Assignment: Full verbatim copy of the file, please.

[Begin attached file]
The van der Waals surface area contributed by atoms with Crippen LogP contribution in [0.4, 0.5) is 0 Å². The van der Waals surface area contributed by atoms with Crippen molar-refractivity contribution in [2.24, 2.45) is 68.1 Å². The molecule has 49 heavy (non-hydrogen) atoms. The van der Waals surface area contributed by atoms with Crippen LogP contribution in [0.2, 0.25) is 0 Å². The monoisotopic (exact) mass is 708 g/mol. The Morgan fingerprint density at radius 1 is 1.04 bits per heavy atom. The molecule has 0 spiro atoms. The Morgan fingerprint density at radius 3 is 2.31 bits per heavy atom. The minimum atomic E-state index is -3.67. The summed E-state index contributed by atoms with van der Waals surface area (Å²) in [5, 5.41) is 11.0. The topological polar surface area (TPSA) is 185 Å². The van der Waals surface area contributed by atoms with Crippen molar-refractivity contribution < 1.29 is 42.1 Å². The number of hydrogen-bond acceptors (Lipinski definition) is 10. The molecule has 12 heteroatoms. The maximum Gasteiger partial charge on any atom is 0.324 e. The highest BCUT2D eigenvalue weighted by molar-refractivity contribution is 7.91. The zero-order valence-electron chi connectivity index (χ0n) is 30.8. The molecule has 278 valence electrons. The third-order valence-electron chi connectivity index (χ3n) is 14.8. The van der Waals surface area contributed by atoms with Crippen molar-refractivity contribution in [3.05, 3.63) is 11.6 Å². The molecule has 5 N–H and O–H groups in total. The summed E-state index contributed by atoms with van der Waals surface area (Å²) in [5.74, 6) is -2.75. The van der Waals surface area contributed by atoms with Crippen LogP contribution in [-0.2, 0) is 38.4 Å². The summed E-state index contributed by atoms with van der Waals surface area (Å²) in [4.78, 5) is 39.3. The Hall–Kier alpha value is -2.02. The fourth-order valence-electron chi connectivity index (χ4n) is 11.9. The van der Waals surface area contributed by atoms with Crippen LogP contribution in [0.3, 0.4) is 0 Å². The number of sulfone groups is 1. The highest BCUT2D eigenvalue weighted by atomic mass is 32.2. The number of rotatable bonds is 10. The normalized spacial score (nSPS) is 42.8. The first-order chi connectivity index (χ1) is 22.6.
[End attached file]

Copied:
The van der Waals surface area contributed by atoms with Crippen LogP contribution in [0.4, 0.5) is 0 Å². The van der Waals surface area contributed by atoms with Crippen molar-refractivity contribution in [2.24, 2.45) is 68.1 Å². The molecule has 49 heavy (non-hydrogen) atoms. The van der Waals surface area contributed by atoms with Crippen LogP contribution in [0.2, 0.25) is 0 Å². The monoisotopic (exact) mass is 708 g/mol. The Morgan fingerprint density at radius 1 is 1.04 bits per heavy atom. The molecule has 0 spiro atoms. The Morgan fingerprint density at radius 3 is 2.31 bits per heavy atom. The minimum atomic E-state index is -3.67. The summed E-state index contributed by atoms with van der Waals surface area (Å²) in [5, 5.41) is 11.0. The topological polar surface area (TPSA) is 185 Å². The van der Waals surface area contributed by atoms with Crippen molar-refractivity contribution < 1.29 is 42.1 Å². The number of hydrogen-bond acceptors (Lipinski definition) is 10. The molecule has 12 heteroatoms. The maximum Gasteiger partial charge on any atom is 0.324 e. The highest BCUT2D eigenvalue weighted by molar-refractivity contribution is 7.91. The zero-order valence-electron chi connectivity index (χ0n) is 30.8. The molecule has 278 valence electrons. The third-order valence-electron chi connectivity index (χ3n) is 14.8. The van der Waals surface area contributed by atoms with Crippen molar-refractivity contribution in [3.05, 3.63) is 11.6 Å². The molecule has 5 N–H and O–H groups in total. The summed E-state index contributed by atoms with van der Waals surface area (Å²) in [5.74, 6) is -2.75. The van der Waals surface area contributed by atoms with Crippen LogP contribution in [-0.2, 0) is 38.4 Å². The summed E-state index contributed by atoms with van der Waals surface area (Å²) in [4.78, 5) is 39.3. The Hall–Kier alpha value is -2.02. The fourth-order valence-electron chi connectivity index (χ4n) is 11.9. The van der Waals surface area contributed by atoms with Crippen LogP contribution in [0.3, 0.4) is 0 Å². The number of sulfone groups is 1. The highest BCUT2D eigenvalue weighted by atomic mass is 32.2. The number of rotatable bonds is 10. The normalized spacial score (nSPS) is 42.8. The first-order chi connectivity index (χ1) is 22.6.